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Gradescope allowed us to administer midterm and final exams online, on a massive scale, for the first time.

- Neil Rogers, Associate Professor

Lack of purposeful student data leads to inefficiencies in feedback

Associate Professor, Neil Rogers, and Deputy Associate Dean for Educational Innovation, Matthew Johnson, led the charge to improve assessments at their institution. They initially heard of Gradescope at a teaching and learning conference in the summer of 2019 and were enticed by the prospect of providing enhanced student feedback in less time. They were also interested in a greater ability to track and analyze student performance to better guide students through course material and promote retention within STEM majors.

Additionally, they felt the urgent pressure from the pandemic, which caused every course to transition to a remote format as students were sent home. A swift intervention was needed to ensure that students were still able to get the knowledge and value from their courses in an entirely new scenario and environment.

Actionable student performance data yields positive learning & retention outcomes  

Due to Professor Rogers’ and Professor Johnson’s initiative, the institution was able to experiment with Gradescope in various mathematics and electrical engineering courses prior to going fully remote. Empowered by this experience, they shared the benefits it had in their respective classes and advocated for its use. Feedback from other instructors was overwhelmingly positive and the school was able to skillfully pivot to meet their needs. Students called Gradescope “extremely easy and effective,” noticed that assessments “were the same exact format as before we went to remote learning,” and supported its wider use in other courses.

Professor Rogers and Professor Johnson achieved their initial goal to provide enhanced student feedback in less time. They found that their grading turnaround time is now 1-2 lessons, down from 3-4 lessons when grading by hand. Sometimes the savings were extraordinary: their Multivariable Calculus Team graded Professor Johnson’s first exam by hand, taking a day and a half to complete. By the time the second exam arrived, the team was able to complete the grading, load the grades, and provide feedback to the students all before 4:30pm on the same day. Professor Johnson says that he’s realized between 25-35% time savings.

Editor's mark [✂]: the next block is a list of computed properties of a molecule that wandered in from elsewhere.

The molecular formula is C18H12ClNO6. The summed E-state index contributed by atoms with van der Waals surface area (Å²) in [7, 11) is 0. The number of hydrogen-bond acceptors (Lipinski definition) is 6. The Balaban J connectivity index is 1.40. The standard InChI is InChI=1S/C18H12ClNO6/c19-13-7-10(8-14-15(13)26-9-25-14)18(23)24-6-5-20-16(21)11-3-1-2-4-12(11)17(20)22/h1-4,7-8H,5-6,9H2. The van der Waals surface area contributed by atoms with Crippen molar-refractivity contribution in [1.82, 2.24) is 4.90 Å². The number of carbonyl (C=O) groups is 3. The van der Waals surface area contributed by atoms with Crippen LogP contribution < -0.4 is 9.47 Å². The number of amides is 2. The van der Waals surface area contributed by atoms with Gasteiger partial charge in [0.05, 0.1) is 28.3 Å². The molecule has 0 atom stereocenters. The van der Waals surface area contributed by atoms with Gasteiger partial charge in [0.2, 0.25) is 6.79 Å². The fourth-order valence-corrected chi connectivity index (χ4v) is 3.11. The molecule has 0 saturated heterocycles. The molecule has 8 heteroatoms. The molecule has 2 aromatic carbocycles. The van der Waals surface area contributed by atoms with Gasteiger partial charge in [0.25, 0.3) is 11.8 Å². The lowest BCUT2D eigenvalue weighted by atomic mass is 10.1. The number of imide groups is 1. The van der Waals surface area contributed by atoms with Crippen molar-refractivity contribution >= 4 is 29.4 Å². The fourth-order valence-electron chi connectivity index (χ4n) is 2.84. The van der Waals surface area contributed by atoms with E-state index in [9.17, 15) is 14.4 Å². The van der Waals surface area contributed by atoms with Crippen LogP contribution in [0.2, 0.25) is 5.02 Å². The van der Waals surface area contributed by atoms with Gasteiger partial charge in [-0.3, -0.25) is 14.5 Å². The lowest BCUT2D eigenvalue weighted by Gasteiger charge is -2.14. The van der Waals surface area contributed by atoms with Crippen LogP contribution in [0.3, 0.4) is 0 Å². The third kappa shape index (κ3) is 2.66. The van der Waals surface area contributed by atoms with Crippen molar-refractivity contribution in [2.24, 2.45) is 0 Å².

They decided to focus their efforts on student performance data tracking and targeted feedback with their newfound time. Specifically, they were curious to identify the most troublesome problems for students in order to 1) help students understand their areas for personal improvement, and 2) provide quicker, more personalized feedback in response to individual performance.

Figure 2. Primary errors on problem 5.13 and the associated feedback provided to students.

"Diving a bit more into that problem, we can see in Figure 2 how 44% of students made one of three primary errors. Each student who made one of those errors received the relevant, detailed feedback shown on the left. Given the number of students enrolled in this course (upwards of 500 per semester), providing this type of detailed feedback to each student by hand is simply not feasible."

Figure 3. Radar chart comparing a students’ performance in each area with that of the rest of the class.

"Figure 3 shows a RADAR chart similar to those given to each student in a Spring 2021 Math class. The blue/orange dots show the class/student average, respectively, for each of the associated topics listed.  This feedback allowed students to identify their areas of greatest weakness as compared to the class so they could make sure to study that material before the final. Tagging each question in Gradescope with its associated lesson allowed me to organize the data to create these RADAR charts."

Furthermore, they noted that, “This improved feedback to students on their exam questions and on their overall performance was one factor contributing to reduced withdrawal/failure rates in Math 243. The withdrawal/failure rate decreased from an average of 15.6% in the three semesters prior to implementing Gradescope, to 8% in the three semesters with Gradescope.”

Continuing to build leaders of character through feedback & reflection

This data-driven approach to modernizing assessment and driving student learning outcomes while minimizing attrition rates has continued to grow within the institution's course offerings. In addition to the Math department, it is now in regular use by the Chemistry and Astronautical Engineering departments. And although they found that Gradescope provides improved efficiency for large courses, many instructors find it beneficial for smaller groups as well.

"You can really be really good at whatever you want to set your mind to. The whole part of growing is that feedback cycle, that feedback process. If you attempt something and then you fail at it, you get some feedback on the way, you can correct, and then you try it again and you keep improving. That's something that Gradescope really ties into with giving high quality feedback."

—Matthew Johnson, Deputy Associate Dean for Educational Innovation